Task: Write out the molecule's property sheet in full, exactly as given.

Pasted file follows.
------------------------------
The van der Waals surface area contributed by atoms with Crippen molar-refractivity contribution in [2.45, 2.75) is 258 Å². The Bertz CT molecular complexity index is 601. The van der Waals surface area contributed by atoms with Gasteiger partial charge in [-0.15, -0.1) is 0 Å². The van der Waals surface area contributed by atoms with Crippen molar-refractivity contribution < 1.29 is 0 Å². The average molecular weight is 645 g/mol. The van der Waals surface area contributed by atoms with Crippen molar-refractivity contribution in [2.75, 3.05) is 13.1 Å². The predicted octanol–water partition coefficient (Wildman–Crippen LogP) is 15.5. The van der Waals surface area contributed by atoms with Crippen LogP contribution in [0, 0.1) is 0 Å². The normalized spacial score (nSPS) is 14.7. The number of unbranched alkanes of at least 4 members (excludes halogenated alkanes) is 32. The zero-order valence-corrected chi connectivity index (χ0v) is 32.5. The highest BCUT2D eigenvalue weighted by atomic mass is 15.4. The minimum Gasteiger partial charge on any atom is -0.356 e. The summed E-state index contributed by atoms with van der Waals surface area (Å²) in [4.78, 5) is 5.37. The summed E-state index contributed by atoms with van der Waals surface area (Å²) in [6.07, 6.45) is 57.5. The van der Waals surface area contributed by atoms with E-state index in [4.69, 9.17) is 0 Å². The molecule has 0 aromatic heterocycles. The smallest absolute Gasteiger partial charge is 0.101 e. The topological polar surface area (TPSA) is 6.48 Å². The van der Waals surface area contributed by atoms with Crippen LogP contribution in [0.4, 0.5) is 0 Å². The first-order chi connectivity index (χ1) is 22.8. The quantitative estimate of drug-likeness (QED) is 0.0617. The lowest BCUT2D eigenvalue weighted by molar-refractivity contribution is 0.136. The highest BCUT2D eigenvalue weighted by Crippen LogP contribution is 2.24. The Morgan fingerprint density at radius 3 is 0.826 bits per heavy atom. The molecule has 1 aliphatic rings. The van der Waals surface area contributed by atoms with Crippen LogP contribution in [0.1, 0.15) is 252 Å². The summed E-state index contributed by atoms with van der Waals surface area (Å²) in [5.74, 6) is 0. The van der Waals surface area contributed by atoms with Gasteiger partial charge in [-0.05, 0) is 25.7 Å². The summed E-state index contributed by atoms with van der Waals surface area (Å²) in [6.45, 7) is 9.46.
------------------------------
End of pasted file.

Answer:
The van der Waals surface area contributed by atoms with Crippen molar-refractivity contribution in [2.45, 2.75) is 258 Å². The Bertz CT molecular complexity index is 601. The van der Waals surface area contributed by atoms with Gasteiger partial charge in [-0.15, -0.1) is 0 Å². The van der Waals surface area contributed by atoms with Crippen molar-refractivity contribution < 1.29 is 0 Å². The average molecular weight is 645 g/mol. The van der Waals surface area contributed by atoms with Crippen molar-refractivity contribution in [2.75, 3.05) is 13.1 Å². The predicted octanol–water partition coefficient (Wildman–Crippen LogP) is 15.5. The van der Waals surface area contributed by atoms with Crippen LogP contribution in [0, 0.1) is 0 Å². The normalized spacial score (nSPS) is 14.7. The number of unbranched alkanes of at least 4 members (excludes halogenated alkanes) is 32. The zero-order valence-corrected chi connectivity index (χ0v) is 32.5. The highest BCUT2D eigenvalue weighted by atomic mass is 15.4. The minimum Gasteiger partial charge on any atom is -0.356 e. The summed E-state index contributed by atoms with van der Waals surface area (Å²) in [4.78, 5) is 5.37. The summed E-state index contributed by atoms with van der Waals surface area (Å²) in [6.07, 6.45) is 57.5. The van der Waals surface area contributed by atoms with E-state index in [4.69, 9.17) is 0 Å². The molecule has 0 aromatic heterocycles. The smallest absolute Gasteiger partial charge is 0.101 e. The topological polar surface area (TPSA) is 6.48 Å². The van der Waals surface area contributed by atoms with Crippen LogP contribution in [0.4, 0.5) is 0 Å². The first-order chi connectivity index (χ1) is 22.8. The quantitative estimate of drug-likeness (QED) is 0.0617. The lowest BCUT2D eigenvalue weighted by molar-refractivity contribution is 0.136. The highest BCUT2D eigenvalue weighted by Crippen LogP contribution is 2.24. The Morgan fingerprint density at radius 3 is 0.826 bits per heavy atom. The molecule has 1 aliphatic rings. The van der Waals surface area contributed by atoms with Crippen LogP contribution in [0.1, 0.15) is 252 Å². The summed E-state index contributed by atoms with van der Waals surface area (Å²) in [5.74, 6) is 0. The van der Waals surface area contributed by atoms with Gasteiger partial charge in [-0.05, 0) is 25.7 Å². The summed E-state index contributed by atoms with van der Waals surface area (Å²) in [6.45, 7) is 9.46.